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Category: WordPress

  • Final Projects: Website Construction I [TH481A], Summer 2011

    Had a really great two weeks with my summer session students this year. After 15 hours of instruction on everything from digital content for musicians to file and folder organization to HTML basics to a PHP/MySQL powered events calendar, here’s what they came up with:

    All in all, I think they came out pretty damn well! When I think about the wide-eyed look these conservatory-trained musicians all gave me when I started going on about tags and servers on the first day of class to the new efficiency with which they are all editing in Textwrangler/Notepad++, saving, uploading with Filezilla, and viewing in the browser, I’m selfishly proud of myself and also very proud of these students, all of whom are my age or a little older (no extremes this year).

    To the students: Congrats, everyone! I know you’ll all keep tweaking away at your websites and discovering more and better things to do with them. The course website will continue to function and your accounts will remain. I may miss things on the forums after this month unless I set up email notifications on new topics somehow, so stick to email if you have an urgent question. I wish every one of you could stay for the next two week session as well. For those who are continuing on, let’s just say that you will be subjected to my zealous love of WordPress and really be thrown into the deep end. Get ready 🙂

  • More WordPress thoughts

    I know it’s common to put a lot of time, energy, and work into other people’s projects and let your own personal ones suffer. I feel like that’s what’s happened to my own blog.

    First of all, I need to write more, period. Second of all, I need to modernize this theme and add some functionality! I spend so much time these days making custom CMS themes and functions and super-awesome screenshot-filled documentation and installing and configuring a ridiculous number of plugins for clients and my regular job, but I don’t seem to bother with my own.

    I’m still using this ancient theme (which I don’t change because I still like it) and it’s got some old old stuff going on. The comments are especially ugly and don’t have threading enabled. I’m sure it’d be easy enough for me to fix my own stuff, but I guess it’ll have to wait until I don’t feel guilty for not focusing on open projects, including a piano recital next Wednesday. Perhaps I’ll use that Lady René font (yes, the purchase happened) to make a new header so I feel like I’ve done something. But for now, off to do a little late-night practicing that won’t bother my neighbors!

  • WordPress 3 Function: Sites in Dashboard menu

    Edit on May 26, 2011: With the release of WP 3.1, the admin bar has links to each of your sites. Way easier, but that doesn’t keep this from working. I just won’t make this into a plugin. Also, subdomains need a different treatment!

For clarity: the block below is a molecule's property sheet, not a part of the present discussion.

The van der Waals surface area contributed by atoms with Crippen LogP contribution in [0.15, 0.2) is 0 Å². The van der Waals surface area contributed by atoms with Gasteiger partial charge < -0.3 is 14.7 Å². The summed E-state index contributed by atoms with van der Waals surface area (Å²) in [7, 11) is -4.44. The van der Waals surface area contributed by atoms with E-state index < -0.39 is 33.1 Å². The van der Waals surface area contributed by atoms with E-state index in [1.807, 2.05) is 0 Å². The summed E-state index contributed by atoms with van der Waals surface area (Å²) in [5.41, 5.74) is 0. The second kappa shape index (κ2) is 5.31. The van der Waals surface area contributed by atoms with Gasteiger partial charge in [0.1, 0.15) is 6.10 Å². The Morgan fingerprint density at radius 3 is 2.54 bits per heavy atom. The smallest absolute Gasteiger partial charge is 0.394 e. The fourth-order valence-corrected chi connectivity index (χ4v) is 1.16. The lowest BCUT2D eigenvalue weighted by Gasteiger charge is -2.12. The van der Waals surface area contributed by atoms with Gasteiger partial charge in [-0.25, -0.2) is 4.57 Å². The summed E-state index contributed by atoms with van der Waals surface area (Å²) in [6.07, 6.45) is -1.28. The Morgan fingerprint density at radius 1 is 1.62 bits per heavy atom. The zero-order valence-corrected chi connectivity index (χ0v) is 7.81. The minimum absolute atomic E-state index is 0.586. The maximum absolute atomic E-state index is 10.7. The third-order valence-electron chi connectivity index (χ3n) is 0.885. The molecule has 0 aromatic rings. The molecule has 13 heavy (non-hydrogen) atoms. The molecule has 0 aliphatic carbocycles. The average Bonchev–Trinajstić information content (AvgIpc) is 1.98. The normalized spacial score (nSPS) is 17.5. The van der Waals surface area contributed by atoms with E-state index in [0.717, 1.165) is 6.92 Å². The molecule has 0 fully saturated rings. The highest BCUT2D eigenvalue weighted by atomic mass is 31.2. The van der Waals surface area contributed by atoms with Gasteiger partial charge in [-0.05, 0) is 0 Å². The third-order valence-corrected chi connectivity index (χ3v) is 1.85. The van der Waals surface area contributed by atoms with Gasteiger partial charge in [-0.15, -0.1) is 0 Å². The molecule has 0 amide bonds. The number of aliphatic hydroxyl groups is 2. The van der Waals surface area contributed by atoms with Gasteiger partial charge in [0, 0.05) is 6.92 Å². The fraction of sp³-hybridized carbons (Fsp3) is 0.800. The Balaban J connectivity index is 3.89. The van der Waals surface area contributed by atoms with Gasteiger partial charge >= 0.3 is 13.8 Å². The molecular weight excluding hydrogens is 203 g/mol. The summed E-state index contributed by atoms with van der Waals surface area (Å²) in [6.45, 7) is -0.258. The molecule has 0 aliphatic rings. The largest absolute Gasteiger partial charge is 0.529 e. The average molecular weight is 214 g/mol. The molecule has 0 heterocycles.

In the process of creating a WordPress theme for work (trying to move to WP as CMS! YAY!), I realized that the procedure for accessing the Dashboard for a site besides the one you are on can be a little obtuse and involves too much clicking. Since a huge part of the focus and reasoning behind this project is ease of use for content editors (death to Contribute), I thought it would be smart to have direct links to each applicable Dashboard within the Dashboard admin menu. In conjunction with Ozh’s wonderful Admin Drop Down Menu, I have to say that it looks pretty freaking awesome. I put this function in the theme’s functions.php file so that it applies to all network sites, but I wonder if it would be a smart thing to write and release as a plugin. So, here for you to use or rip apart – only mild testing has been done, so don’t be too mean:

    /* add dashboard links to each user site underneath the Dashboard admin menu */
    
    function hhs_sites_menu() {
    	global $current_user;
    	$sites = get_blogs_of_user( $current_user->id );
    
    	// make sure multisite is on, the current user has permissions, and has more than one site
    	if ( is_multisite() && current_user_can('read') && count($sites) > 1 ) {
    		foreach ( $sites as $site ) {
    			// make the URL a relative path; escape twice in case the user is in a network site (subdirectory)
    			$relative_admin_url = preg_replace('/http:\/\/www\.yourdomain\.com/', '../..', get_admin_url($site->userblog_id) );
    
    			add_dashboard_page( $site->blogname, $site->blogname, 'read', esc_url($relative_admin_url) );
    		}
    	}
    }
    
    add_action('admin_menu', 'hhs_sites_menu');

    I’d like to deal with the URL to each Dashboard in a better way. Escaping up two directories is hacky and ugly and wouldn’t work for somebody on a subdomain multisite installation of WP3. It has to do with the way WP wants an internal page within your current wp-admin – the better way would probably be to use a make the callback function redirect to the appropriate Dashboard. This would also allow me to use CSS to define icons for the drop-down version of the admin menu. I could use CSS now, but the ID that is generated is super ugly (i.e. oamsub_http:_______wp-admin – YUCK). Maybe during work hours tomorrow I’ll chew on it a little more.

    If I were to make this into a plugin, I’d want/need to:

    • Make it compatible with both subdomain and subdirectory multisite setups
    • Only allow network activation (makes no sense to only have it activated in one, at least to me)
    • Make it easy for a network admin to assign a custom icon to each site for use wherever applicable (i.e. the admin menu drop-down)

    Thoughts? Hesitations?

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